Obviously, I am just parroting the points that you raised and perhaps extending them a bit, as I am only suggesting that your most logical argumentation may reach "Bando Calrissian", whose name and reputation is associated with this act, as is their bottom line, is offered objectively through fact, as the guitarists' views are not shared by audience members or the management hierarchy.  And the only way to reach this individual or the other guitarist I truly believe is with a non-confrontational, but concrete and data-driven assessment of what factors are not working, while delivered by the rest of the band, not just you or you and the keyboardist (sussing out who feels as you do, but won't snitch, may be a concern).  Objectivity may prevent most tantrums in this meeting, as it is the data, not you and the band per se, that disagrees with the situation and the bandleader's actions. 

And if it fails, I agree with you: walk.  There have to be other more savory live music performance opportunities, and better bands to join, that are available to you.  Maybe start your own with the keyboardist.  I dunno.   Best of luck with it, and I am sorry you have to deal with this.  I hate local politics.  Cheers, and as always, please excuse any typos.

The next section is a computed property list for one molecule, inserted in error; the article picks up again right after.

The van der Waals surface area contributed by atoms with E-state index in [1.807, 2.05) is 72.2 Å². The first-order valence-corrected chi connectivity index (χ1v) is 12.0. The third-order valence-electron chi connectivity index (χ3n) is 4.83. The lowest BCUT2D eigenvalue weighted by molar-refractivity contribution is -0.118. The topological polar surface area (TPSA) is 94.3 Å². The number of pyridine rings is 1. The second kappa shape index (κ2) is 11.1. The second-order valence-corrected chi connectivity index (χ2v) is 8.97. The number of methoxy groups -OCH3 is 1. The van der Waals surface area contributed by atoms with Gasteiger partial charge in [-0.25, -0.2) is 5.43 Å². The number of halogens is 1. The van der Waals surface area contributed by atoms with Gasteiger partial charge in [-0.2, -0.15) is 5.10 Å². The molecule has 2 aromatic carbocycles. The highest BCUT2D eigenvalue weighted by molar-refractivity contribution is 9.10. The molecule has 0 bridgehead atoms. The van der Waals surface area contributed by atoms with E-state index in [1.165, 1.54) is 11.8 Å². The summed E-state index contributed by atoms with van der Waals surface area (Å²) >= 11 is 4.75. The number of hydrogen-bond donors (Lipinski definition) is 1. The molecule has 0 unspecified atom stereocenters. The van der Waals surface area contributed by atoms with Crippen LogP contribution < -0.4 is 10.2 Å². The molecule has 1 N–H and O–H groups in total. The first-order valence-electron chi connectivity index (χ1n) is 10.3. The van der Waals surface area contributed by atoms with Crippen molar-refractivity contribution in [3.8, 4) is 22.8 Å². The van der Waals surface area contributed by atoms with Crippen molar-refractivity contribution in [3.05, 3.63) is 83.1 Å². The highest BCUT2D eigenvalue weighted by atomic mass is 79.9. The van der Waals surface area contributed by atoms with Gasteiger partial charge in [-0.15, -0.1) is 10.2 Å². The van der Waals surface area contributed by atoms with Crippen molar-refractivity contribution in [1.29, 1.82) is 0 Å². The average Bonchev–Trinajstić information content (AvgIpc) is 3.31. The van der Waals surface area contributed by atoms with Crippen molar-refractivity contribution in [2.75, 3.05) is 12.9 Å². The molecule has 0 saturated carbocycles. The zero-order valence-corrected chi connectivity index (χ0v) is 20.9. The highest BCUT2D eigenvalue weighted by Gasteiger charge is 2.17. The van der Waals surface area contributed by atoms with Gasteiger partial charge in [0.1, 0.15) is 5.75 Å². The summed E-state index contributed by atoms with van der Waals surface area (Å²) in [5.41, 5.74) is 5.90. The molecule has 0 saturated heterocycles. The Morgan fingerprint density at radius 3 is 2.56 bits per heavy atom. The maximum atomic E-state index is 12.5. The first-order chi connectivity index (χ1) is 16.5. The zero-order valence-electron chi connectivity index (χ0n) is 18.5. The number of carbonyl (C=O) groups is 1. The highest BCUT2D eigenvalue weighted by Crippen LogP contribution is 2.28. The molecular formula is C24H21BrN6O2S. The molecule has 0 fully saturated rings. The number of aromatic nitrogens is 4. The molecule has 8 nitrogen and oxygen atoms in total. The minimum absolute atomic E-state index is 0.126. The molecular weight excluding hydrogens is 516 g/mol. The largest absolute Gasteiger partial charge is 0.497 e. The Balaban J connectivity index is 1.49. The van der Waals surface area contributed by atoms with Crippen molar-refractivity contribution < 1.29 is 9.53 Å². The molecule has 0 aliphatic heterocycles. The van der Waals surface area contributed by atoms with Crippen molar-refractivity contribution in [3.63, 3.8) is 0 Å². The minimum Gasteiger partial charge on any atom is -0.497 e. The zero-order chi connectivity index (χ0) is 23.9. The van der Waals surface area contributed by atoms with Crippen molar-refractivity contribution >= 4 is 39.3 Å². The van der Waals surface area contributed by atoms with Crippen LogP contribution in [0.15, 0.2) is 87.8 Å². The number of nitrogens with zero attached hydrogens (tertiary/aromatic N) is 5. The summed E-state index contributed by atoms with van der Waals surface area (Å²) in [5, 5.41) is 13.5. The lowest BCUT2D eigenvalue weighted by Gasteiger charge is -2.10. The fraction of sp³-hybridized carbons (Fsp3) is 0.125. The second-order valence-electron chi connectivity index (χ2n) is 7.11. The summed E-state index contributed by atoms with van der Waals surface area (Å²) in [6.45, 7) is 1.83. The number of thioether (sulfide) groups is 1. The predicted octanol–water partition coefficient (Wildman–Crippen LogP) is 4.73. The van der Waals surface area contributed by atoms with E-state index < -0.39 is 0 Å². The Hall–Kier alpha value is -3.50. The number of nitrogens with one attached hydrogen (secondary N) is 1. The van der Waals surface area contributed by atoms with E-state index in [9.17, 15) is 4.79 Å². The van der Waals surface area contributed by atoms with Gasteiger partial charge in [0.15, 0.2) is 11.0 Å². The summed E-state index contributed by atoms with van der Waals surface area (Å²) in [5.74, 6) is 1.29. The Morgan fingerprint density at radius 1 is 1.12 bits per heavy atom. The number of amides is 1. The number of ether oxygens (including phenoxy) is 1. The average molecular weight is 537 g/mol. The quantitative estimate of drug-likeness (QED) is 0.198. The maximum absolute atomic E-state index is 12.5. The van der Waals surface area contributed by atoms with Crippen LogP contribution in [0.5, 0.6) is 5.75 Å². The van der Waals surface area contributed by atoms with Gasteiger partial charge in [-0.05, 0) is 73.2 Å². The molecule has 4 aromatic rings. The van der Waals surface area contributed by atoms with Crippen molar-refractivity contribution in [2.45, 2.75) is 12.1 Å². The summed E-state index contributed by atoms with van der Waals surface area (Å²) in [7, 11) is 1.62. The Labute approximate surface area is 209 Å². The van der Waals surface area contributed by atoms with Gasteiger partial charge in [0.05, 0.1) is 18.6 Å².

Best regards,
-Zut

gtrguy

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Re: Diplomatic advice needed!
« Reply #5 on: February 17, 2018, 11:04:54 AM »
I feel your angst, as I am in a band where the guitar player thinks the most important thing on the planet is the moment in every song he does a solo or two. He also constantly noodles during practice, and I mean constantly. We had a recording engineer at practice this week and the guitar player did not stop noodling the whole time the engineer was speaking to the band. Our guy also uses a compression pedal in order to "get that sound" that his tube amp should make when turned up more. It is a total tone sucker and makes his nice custom shop tele sound like painful crap.

My 2 cents worth:
I am pretty sure our guy has some hearing loss, probably in the upper registers. He can't hear when he is too loud and he can't tell what a grating ice-pick tone he gets.
His noodling is a BAD habit that he can't stop.
The band leader lets him noodle etc, as the two of them scratch each others backs. The rest of us get to play the sideman game.
Our player tells us he has to have his compression pedal on in order to get that tone his tube amp would make if it was turned up more. However, he showed up last month with a big Fender Twin that he now uses, twice as big as the previous amp. Now he has to turn the twin down even more.
The rest of the band has brought up these issues and nothing gets done.

In other words, denial, denial, denial, and control freak issues.

It is the band leaders job to create a team effort. If he/she won't do the job, they better be paying damn well in order to put up with it.
As time goes by, I end up focusing more on negative things in this band. That's human nature. For me, the phrase, "Adapt, Migrate, or Die Out" pretty much covers it.
The 3 other members (myself included) can unite and demand that things change, but we are bucking an addiction here, plus an incompetent manager, plus physical issues involving loss of hearing.

Good luck to you!

cozmik_cowboy

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Re: Diplomatic advice needed!
« Reply #6 on: February 17, 2018, 11:35:46 AM »

His reasoning is that the cannot get "His sound" at low volumes.